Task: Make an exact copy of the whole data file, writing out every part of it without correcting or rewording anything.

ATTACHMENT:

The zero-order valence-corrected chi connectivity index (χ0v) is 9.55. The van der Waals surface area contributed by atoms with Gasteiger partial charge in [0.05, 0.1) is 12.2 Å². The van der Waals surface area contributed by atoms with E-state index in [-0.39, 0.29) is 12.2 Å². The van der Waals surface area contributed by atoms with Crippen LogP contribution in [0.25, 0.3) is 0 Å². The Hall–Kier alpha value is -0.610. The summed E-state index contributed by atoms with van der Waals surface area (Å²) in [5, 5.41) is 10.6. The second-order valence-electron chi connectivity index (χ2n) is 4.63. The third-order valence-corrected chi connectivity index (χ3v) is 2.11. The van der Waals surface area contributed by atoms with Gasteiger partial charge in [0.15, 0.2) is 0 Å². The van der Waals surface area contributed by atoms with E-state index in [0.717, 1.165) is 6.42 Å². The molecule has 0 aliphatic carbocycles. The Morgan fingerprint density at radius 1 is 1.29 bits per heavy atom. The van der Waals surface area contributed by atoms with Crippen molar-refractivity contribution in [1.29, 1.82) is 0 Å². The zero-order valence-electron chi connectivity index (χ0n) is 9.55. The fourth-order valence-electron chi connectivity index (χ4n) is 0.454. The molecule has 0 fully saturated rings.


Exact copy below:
The zero-order valence-corrected chi connectivity index (χ0v) is 9.55. The van der Waals surface area contributed by atoms with Gasteiger partial charge in [0.05, 0.1) is 12.2 Å². The van der Waals surface area contributed by atoms with E-state index in [-0.39, 0.29) is 12.2 Å². The van der Waals surface area contributed by atoms with Crippen LogP contribution in [0.25, 0.3) is 0 Å². The Hall–Kier alpha value is -0.610. The summed E-state index contributed by atoms with van der Waals surface area (Å²) in [5, 5.41) is 10.6. The second-order valence-electron chi connectivity index (χ2n) is 4.63. The third-order valence-corrected chi connectivity index (χ3v) is 2.11. The van der Waals surface area contributed by atoms with Gasteiger partial charge in [0.15, 0.2) is 0 Å². The van der Waals surface area contributed by atoms with E-state index in [0.717, 1.165) is 6.42 Å². The molecule has 0 aliphatic carbocycles. The Morgan fingerprint density at radius 1 is 1.29 bits per heavy atom. The van der Waals surface area contributed by atoms with Crippen molar-refractivity contribution in [1.29, 1.82) is 0 Å². The zero-order valence-electron chi connectivity index (χ0n) is 9.55. The fourth-order valence-electron chi connectivity index (χ4n) is 0.454. The molecule has 0 fully saturated rings.